Jesus once was talking to Helen (scribe of the Course) about her relationship with Bill, and he said that the intensity of her hatred for Bill -- a mutual “wish to get rid of each other” -- was something she was not fully aware of, but that she needed to deal with: “Your hatred is not real, but it is real to you. It hides what you really want ” ( Absence from Felicity , pp. 297-98). So, too, with us. Our bodies and the world are real to us ; our physical and emotional pain is real to us ; and our longing for peace is real to us . That is enough to justify our decision to practice this course, because it teaches us how to recognize and then let go of what we have made to hide true peace and love from ourselves. Our understanding is not needed -- our trust is. (See T.19.IV.7,8; W.in.8.) Jesus needs us to be humble enough to admit that we are too mixed up about things to be able to help ourselves, but that if we place ourselves in his hands, he guarantees that our minds will be restored to the eternal peace in which they were created, and in which they always abide.

One thing that we do need to recognize clearly, however, is that the ego part of our minds is going to fiercely resist the transition from mindlessness to mindfulness that our practice of the lessons will surely bring about. That part of our minds stores our decision for the insanity of separation over the sanity of our oneness as God's Son, and therefore we will inevitably encounter strong resistance to the continual practice of this course. That resistance, and the intense fear motivating it, will be expressed in the form of emotional or physical discomfort, problems, relationship conflicts, “accidents,” -- anything at all that will re-focus our attention on the body and the world. That fear and resistance must be respected and treated with compassion, patience, and gentleness. But there is no need to rush through this process -- coercion of any kind always comes from the ego, not from Jesus, who knows time is unreal, and that the truth about us remains untouched by our seeming attacks on it.


Q #1275: I recently listened to your tape series about the stages of spirituality, “On the Three Metamorphoses:” I have a hard time understanding what it means to be a camel. Do I have enough life experience to move on to being a lion? Do I have access to Jesus' love, or am I only subject to the ego's hate? I have survived. That's about it. Not triumphed. I've managed to hold down my job for three years and barely drink anymore. I think I've learned from many of my mistakes and am learning to be loving to myself and am letting go more of self-judgment. I feel somewhat more peaceful. What does it mean to be true to classroom I have chosen for myself so we can release the guilt within? Does being true to the classroom also mean being a whole person according to the ego? Does ordinary functionality mean that I am subject to the idea that only real men have been in fights so then to be a true camel and whole I must prove my manhood and be in a fight to be true to the classroom?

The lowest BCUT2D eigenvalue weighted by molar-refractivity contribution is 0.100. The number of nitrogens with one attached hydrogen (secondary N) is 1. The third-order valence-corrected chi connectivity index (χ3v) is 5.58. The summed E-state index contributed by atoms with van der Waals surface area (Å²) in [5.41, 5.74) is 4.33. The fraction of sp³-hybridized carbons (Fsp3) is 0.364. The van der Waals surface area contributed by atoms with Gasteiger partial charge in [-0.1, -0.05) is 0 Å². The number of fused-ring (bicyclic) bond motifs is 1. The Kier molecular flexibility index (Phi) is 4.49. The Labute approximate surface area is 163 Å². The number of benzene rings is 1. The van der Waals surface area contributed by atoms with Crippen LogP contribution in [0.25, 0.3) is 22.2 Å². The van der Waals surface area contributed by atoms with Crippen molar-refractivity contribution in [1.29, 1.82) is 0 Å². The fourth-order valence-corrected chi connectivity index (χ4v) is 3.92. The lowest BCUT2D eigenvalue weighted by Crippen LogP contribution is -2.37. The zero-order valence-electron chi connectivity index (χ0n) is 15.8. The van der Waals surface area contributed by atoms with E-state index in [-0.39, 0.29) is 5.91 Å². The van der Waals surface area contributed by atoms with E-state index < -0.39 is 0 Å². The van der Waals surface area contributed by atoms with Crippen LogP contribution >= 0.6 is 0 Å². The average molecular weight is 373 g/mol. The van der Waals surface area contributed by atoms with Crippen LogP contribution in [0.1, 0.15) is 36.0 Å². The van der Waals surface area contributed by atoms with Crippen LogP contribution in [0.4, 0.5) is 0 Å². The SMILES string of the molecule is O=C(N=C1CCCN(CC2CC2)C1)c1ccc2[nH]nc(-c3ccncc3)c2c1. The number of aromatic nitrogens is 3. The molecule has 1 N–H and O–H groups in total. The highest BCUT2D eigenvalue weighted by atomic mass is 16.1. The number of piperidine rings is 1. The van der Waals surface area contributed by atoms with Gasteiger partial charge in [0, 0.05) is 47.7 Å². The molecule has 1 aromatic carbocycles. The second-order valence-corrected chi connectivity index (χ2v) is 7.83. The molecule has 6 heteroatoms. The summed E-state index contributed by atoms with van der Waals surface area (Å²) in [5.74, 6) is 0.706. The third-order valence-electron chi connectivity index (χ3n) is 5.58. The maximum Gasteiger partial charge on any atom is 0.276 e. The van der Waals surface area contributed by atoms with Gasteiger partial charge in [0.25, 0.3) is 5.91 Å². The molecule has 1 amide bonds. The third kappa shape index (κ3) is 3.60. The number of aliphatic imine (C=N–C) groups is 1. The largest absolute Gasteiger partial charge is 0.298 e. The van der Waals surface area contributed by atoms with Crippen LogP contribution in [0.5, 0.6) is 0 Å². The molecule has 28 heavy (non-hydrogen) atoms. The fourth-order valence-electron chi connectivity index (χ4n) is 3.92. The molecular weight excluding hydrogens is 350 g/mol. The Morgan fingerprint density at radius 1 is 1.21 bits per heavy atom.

A: We can talk in general about what it means to be true to the classroom we have chosen, but ultimately that is something that must be defined by each person, because there are so many different kinds of classrooms and so many variations in each type of classroom. Then, too, it is virtually impossible to come up with a definition of normal that everyone would agree with, just as there is no notion of what it means to be a real man that everyone would agree with, although I think we can safely say that you do not have to get into a fight to prove your manhood -- that's just silly.

One way of approaching this for yourself is to look for the negative -- something you are running away from or strenuously avoiding in yourself. This would entail more than just having certain preferences, which we all have. If you have become reasonably comfortable living in society, chances are you are being true to your classroom as a human being in the world. Again, what this means specifically is virtually impossible to delineate because it not just about form: you could be a hermit out in the wilderness and still be a well-adjusted human being, or you could be a celebrity constantly in the public eye and be a neurotic basketcase, unable to function on your own. Externals do not necessarily indicate the state of one's inner life.

Our classrooms are also individualized, meaning we are not just human beings -- we are parents, children, male, female, citizens, employees, employers, teammates, neighbors, friends, etc. If you are a parent, for example, you need to be true to that classroom and fulfill your responsibilities to your children; if you are the head of your department at work, then you need to function authoritatively in that position; if you are married, then you need to carry out the responsibilities of that relationship. You do not have to be perfect on any of these levels, and you do not have to be free of hang-ups and neuroses, but being aware of your weaknesses and neurotic tendencies is important. What is detrimental to progress is using spirituality as a way of escaping from aspects of yourself or the world that you find too overwhelming to confront and deal with. That is all too common, and students of A Course in Miracles are not immune to this. But, again, you do not have to be perfect, as Jesus reminds us: “. . . be not disturbed that shadows surround it [your willingness] . That is why you came. If you could come without them you would not need the holy instant” (T.18.IV.2:4,5,6; see also M.26.4:1,2). We bring what is in need of healing to the healing love of Jesus; but we cannot do that if we are not aware of our limitations, our guilt and hatred, our need for specialness, etc. We need to have some awareness of how our ego is functioning in our lives, and we have to have learned through experience that the world will not provide the healing we now perceive we need. That is the transition to the lion stage.

Question #1126 discusses some aspects the camel-to-lion theme; and our publication The Healing Power of Kindness - Vol. 2: Forgiving our Limitations might also be helpful to you as you work through this issue.